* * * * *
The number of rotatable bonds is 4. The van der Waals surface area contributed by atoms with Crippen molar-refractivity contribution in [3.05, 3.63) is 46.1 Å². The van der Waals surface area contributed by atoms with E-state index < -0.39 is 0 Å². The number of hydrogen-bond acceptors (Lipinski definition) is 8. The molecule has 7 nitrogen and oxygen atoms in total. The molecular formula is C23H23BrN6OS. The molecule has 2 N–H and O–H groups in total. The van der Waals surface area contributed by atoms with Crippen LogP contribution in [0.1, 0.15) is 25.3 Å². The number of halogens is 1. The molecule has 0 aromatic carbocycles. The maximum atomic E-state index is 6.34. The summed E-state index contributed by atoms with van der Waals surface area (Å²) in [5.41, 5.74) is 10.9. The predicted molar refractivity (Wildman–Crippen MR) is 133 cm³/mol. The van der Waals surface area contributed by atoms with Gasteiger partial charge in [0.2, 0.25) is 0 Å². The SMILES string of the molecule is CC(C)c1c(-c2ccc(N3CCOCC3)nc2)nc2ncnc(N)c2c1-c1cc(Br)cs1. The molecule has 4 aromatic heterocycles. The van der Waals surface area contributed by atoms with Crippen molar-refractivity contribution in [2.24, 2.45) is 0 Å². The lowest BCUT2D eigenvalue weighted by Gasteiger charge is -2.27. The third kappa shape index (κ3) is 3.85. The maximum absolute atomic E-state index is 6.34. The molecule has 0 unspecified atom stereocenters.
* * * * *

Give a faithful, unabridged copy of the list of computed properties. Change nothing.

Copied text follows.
The number of rotatable bonds is 4. The van der Waals surface area contributed by atoms with Crippen molar-refractivity contribution in [3.05, 3.63) is 46.1 Å². The van der Waals surface area contributed by atoms with E-state index < -0.39 is 0 Å². The number of hydrogen-bond acceptors (Lipinski definition) is 8. The molecule has 7 nitrogen and oxygen atoms in total. The molecular formula is C23H23BrN6OS. The molecule has 2 N–H and O–H groups in total. The van der Waals surface area contributed by atoms with Crippen LogP contribution in [0.1, 0.15) is 25.3 Å². The number of halogens is 1. The molecule has 0 aromatic carbocycles. The maximum atomic E-state index is 6.34. The summed E-state index contributed by atoms with van der Waals surface area (Å²) in [5.41, 5.74) is 10.9. The predicted molar refractivity (Wildman–Crippen MR) is 133 cm³/mol. The van der Waals surface area contributed by atoms with Gasteiger partial charge in [0.2, 0.25) is 0 Å². The SMILES string of the molecule is CC(C)c1c(-c2ccc(N3CCOCC3)nc2)nc2ncnc(N)c2c1-c1cc(Br)cs1. The molecule has 4 aromatic heterocycles. The van der Waals surface area contributed by atoms with Crippen molar-refractivity contribution in [2.24, 2.45) is 0 Å². The lowest BCUT2D eigenvalue weighted by Gasteiger charge is -2.27. The third kappa shape index (κ3) is 3.85. The maximum absolute atomic E-state index is 6.34. The molecule has 0 unspecified atom stereocenters.